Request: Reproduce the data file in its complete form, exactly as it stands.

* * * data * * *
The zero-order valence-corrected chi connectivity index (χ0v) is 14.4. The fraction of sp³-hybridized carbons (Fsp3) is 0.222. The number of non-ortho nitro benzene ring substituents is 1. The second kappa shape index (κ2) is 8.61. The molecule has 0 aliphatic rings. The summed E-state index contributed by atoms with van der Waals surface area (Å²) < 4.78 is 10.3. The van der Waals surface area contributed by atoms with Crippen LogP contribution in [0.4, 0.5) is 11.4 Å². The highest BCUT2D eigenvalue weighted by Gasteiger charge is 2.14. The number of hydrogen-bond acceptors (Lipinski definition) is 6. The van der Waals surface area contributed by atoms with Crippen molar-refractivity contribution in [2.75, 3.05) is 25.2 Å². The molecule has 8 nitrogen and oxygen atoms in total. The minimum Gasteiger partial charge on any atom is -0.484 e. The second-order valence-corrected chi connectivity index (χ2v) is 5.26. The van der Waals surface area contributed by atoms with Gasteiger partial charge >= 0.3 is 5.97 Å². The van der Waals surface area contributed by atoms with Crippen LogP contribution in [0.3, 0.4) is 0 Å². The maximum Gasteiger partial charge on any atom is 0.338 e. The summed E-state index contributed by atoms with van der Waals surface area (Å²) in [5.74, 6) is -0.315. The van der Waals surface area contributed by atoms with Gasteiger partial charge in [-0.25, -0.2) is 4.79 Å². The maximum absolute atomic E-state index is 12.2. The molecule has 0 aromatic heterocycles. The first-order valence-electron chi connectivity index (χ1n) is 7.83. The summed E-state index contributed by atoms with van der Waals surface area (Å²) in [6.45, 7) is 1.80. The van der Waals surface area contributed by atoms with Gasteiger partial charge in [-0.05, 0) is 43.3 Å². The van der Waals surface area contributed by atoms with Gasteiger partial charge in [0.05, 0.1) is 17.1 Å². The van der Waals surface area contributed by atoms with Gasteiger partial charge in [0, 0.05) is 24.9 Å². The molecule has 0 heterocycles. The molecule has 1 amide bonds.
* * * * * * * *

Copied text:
The zero-order valence-corrected chi connectivity index (χ0v) is 14.4. The fraction of sp³-hybridized carbons (Fsp3) is 0.222. The number of non-ortho nitro benzene ring substituents is 1. The second kappa shape index (κ2) is 8.61. The molecule has 0 aliphatic rings. The summed E-state index contributed by atoms with van der Waals surface area (Å²) < 4.78 is 10.3. The van der Waals surface area contributed by atoms with Crippen LogP contribution in [0.4, 0.5) is 11.4 Å². The highest BCUT2D eigenvalue weighted by Gasteiger charge is 2.14. The number of hydrogen-bond acceptors (Lipinski definition) is 6. The van der Waals surface area contributed by atoms with Crippen molar-refractivity contribution in [2.75, 3.05) is 25.2 Å². The molecule has 8 nitrogen and oxygen atoms in total. The minimum Gasteiger partial charge on any atom is -0.484 e. The second-order valence-corrected chi connectivity index (χ2v) is 5.26. The van der Waals surface area contributed by atoms with Gasteiger partial charge >= 0.3 is 5.97 Å². The van der Waals surface area contributed by atoms with Crippen LogP contribution in [0.3, 0.4) is 0 Å². The maximum Gasteiger partial charge on any atom is 0.338 e. The summed E-state index contributed by atoms with van der Waals surface area (Å²) in [5.74, 6) is -0.315. The van der Waals surface area contributed by atoms with Gasteiger partial charge in [-0.25, -0.2) is 4.79 Å². The maximum absolute atomic E-state index is 12.2. The molecule has 0 aromatic heterocycles. The first-order valence-electron chi connectivity index (χ1n) is 7.83. The summed E-state index contributed by atoms with van der Waals surface area (Å²) in [6.45, 7) is 1.80. The van der Waals surface area contributed by atoms with Gasteiger partial charge in [-0.05, 0) is 43.3 Å². The van der Waals surface area contributed by atoms with Gasteiger partial charge in [0.05, 0.1) is 17.1 Å². The van der Waals surface area contributed by atoms with Gasteiger partial charge in [0, 0.05) is 24.9 Å². The molecule has 0 heterocycles. The molecule has 1 amide bonds.